All of these episodes only sharpened questions in Washington about whether New Delhi is as compelling a geopolitical collaborator as the Bush administration had envisioned. They also help explain why the Obama administration has yet to bother nominating Roemer’s successor.
To be sure, the Indians have valid reasons to complain about the paucity of American leadership. President Obama’s announcement of an accelerated disengagement from Afghanistan – a decision driven more by the exigencies of domestic politics than by a careful assessment of U.S. security objectives in South and Central Asia – affects India’s security interests in unpalatable ways. Looking towards the exits, Washington does not seem overly concerned about the exact details of a possible political settlement while New Delhi is all too focused on how the strategic terrain in its neighborhood is shifting to its detriment. This lack of solicitude explains why, according to one analysis, “few tears are being shed in the top levels of the Indian establishment over the state of ties with the US.”
Yet beyond the top-level ructions, the past year also witnessed the growing density of bilateral affairs, especially the accelerating pace of economic interactions. Even with the global economy in the doldrums, 2010 was a banner year for the trade relationship, with two-way goods exports surging nearly 30 percent to $48.8 billion. Merchandise exports were also up significantly in the first half of 2011 compared to the same period last year. All told, India is now America’s 12th largest goods trading partner and one of the fastest-growing destinations for U.S. exports. This is a welcome trend, as increased private-sector linkages are key to limiting the risks that today’s political and diplomatic frictions could escalate and disrupt the overall partnership.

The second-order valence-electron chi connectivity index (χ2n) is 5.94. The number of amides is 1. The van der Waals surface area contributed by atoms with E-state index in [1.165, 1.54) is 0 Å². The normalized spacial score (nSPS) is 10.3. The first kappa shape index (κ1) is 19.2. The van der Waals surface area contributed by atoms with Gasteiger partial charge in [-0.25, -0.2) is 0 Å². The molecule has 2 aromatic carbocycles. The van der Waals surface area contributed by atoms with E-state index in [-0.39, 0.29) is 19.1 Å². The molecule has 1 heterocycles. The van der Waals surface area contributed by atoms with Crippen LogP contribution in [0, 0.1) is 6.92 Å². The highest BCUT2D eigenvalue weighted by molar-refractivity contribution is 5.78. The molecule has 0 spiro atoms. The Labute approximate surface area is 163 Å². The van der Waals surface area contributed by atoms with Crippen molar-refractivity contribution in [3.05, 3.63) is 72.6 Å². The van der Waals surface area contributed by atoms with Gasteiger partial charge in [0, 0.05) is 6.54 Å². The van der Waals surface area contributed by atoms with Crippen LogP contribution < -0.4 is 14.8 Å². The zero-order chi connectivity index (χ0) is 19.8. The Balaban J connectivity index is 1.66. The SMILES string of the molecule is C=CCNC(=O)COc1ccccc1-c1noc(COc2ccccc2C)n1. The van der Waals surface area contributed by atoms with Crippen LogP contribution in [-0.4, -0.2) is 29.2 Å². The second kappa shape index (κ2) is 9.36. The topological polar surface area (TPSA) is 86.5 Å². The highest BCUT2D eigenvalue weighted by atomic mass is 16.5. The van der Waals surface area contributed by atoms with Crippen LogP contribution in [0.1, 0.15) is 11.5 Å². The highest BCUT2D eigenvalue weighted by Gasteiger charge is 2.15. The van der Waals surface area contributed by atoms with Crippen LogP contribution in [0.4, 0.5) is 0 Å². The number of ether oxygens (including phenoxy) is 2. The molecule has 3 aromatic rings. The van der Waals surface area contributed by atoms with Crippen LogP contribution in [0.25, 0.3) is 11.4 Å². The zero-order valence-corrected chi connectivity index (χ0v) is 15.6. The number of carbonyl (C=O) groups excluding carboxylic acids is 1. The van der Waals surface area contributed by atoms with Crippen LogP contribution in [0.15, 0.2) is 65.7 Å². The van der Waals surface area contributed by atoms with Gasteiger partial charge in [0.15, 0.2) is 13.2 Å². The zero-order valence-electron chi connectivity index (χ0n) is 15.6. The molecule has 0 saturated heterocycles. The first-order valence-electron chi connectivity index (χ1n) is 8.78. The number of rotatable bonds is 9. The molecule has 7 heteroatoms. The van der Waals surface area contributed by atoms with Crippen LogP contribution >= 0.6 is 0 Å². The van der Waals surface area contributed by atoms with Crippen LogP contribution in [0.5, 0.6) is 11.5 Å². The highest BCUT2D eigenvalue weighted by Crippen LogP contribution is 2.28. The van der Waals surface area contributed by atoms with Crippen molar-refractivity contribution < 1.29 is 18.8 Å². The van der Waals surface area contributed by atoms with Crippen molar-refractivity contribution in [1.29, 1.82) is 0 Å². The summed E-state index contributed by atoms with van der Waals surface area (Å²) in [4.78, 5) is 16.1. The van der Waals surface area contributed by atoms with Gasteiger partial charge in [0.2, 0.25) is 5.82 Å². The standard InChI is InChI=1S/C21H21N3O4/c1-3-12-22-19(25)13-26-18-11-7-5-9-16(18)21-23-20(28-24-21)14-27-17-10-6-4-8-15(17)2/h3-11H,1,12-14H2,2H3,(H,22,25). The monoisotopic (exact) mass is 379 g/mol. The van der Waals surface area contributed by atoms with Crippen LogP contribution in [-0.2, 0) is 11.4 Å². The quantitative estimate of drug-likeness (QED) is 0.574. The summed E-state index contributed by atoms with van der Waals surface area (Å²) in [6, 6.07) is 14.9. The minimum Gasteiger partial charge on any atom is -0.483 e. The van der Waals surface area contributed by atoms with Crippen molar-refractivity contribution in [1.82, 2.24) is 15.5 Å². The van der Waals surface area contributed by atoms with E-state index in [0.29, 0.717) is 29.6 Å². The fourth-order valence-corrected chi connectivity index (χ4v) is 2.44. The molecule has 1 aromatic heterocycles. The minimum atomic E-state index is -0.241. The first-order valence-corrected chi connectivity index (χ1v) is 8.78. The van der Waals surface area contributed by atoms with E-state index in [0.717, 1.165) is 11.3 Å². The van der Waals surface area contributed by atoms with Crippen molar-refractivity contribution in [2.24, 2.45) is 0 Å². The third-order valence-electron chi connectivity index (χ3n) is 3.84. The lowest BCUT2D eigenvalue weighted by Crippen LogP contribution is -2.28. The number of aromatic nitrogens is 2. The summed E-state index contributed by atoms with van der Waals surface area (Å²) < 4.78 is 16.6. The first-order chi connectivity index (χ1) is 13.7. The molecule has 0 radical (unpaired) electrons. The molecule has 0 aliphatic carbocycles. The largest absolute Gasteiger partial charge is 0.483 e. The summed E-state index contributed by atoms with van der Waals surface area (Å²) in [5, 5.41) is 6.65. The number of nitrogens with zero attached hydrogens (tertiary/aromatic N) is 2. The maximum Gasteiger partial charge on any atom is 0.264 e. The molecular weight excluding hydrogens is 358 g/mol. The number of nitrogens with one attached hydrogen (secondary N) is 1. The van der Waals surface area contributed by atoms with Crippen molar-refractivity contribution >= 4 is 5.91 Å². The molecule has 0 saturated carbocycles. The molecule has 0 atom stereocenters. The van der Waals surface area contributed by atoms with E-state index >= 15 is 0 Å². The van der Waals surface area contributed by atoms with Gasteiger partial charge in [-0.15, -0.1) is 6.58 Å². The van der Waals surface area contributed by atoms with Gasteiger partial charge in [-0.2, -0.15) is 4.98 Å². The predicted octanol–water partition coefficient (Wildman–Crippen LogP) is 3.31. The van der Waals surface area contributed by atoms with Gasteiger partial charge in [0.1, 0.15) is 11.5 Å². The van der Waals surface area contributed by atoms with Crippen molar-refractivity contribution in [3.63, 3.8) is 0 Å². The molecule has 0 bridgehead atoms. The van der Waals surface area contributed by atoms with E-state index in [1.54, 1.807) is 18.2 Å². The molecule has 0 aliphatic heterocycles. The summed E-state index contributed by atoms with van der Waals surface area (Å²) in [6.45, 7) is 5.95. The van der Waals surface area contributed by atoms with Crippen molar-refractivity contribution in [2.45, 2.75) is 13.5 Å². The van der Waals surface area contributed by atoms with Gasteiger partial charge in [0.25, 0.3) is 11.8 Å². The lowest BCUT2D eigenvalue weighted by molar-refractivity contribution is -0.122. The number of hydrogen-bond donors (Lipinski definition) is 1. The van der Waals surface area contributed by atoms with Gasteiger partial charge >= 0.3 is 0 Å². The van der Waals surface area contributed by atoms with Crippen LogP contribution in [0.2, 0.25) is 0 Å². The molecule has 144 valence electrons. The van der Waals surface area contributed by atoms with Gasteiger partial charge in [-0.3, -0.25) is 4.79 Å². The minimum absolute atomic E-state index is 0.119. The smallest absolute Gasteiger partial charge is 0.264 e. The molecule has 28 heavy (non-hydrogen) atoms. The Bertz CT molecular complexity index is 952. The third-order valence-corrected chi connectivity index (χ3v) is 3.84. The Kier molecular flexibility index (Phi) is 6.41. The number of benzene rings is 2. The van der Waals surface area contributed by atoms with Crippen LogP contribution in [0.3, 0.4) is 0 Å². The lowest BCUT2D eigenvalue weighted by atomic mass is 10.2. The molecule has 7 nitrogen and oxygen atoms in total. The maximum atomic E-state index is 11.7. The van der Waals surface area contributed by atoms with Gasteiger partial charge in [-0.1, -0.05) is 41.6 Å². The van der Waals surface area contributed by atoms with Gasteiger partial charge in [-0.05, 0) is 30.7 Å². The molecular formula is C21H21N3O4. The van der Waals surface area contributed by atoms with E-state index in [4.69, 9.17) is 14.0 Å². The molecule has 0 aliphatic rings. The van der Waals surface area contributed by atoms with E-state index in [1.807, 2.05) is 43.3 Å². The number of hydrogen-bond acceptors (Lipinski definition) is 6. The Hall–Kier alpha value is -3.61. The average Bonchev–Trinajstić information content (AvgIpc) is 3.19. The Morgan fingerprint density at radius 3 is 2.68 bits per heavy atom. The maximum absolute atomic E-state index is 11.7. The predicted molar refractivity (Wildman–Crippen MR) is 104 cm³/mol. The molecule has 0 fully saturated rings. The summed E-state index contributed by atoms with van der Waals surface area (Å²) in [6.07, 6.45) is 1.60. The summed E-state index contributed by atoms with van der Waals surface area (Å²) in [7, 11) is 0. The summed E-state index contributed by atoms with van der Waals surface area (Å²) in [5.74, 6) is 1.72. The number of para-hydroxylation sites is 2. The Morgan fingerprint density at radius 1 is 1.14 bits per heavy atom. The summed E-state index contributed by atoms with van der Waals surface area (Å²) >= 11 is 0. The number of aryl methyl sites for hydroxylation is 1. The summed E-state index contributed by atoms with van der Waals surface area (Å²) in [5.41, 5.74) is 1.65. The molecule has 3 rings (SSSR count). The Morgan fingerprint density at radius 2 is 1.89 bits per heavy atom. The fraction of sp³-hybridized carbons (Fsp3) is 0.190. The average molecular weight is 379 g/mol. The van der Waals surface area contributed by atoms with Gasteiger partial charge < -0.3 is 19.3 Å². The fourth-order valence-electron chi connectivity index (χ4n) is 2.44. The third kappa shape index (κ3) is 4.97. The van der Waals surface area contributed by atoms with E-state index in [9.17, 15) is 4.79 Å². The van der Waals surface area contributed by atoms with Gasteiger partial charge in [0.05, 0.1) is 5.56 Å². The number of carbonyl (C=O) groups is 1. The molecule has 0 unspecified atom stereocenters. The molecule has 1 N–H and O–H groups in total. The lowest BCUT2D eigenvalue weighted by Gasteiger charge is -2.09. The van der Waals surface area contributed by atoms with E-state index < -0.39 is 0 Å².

Notwithstanding the disappointments over the fighter competition, the United States has also become a critical player in the ambitious military buildup India is undertaking. New Delhi was the third largest buyer of U.S. weapons this year, with purchases amounting to $4.5 billion – a level ahead of such long-time American allies as Australia, Saudi Arabia, Israel and Japan. Indeed, over the past year or so the Indian government has either purchased or taken possession of a number of key weapons systems: the AH-64D Apache attack helicopter, the C-130J Super Hercules transport aircraft, and the C-17 Globemaster III strategic transport aircraft.
Finally, as the constant parade of Cabinet officers and senior officials between the two capitals attests, bilateral relations have acquired a scope and depth that were unimaginable less than a decade ago. Among other things, Washington and New Delhi now hold regular consultations on policy vis-à-vis China, Deputy Secretary Burns has just concluded talks in New Delhi about strategic and economic cooperation, and a trilateral U.S.-India-Japan security dialogue will meet for the first time next week. Indian foreign policy elites are growing more comfortable with the notion of strategic intimacy with the United States. And the expansion of Chinese strength will undoubtedly push New Delhi to tighten its security relations with Washington in the years ahead, though the process will neither be as smooth nor as speedy as many Americans would like.
All of these factors are contributing to the steady accumulation of bilateral bonds. The key question for the approaching year is whether Washington and New Delhi will exhibit the constancy of leadership needed to capitalize on these favorable developments. Alas, the prospects do not appear promising. With 2012 shaping up to be one filled with turbulent politics in both countries, the focus of President Obama and Prime Minister Singh will continue to remain inward.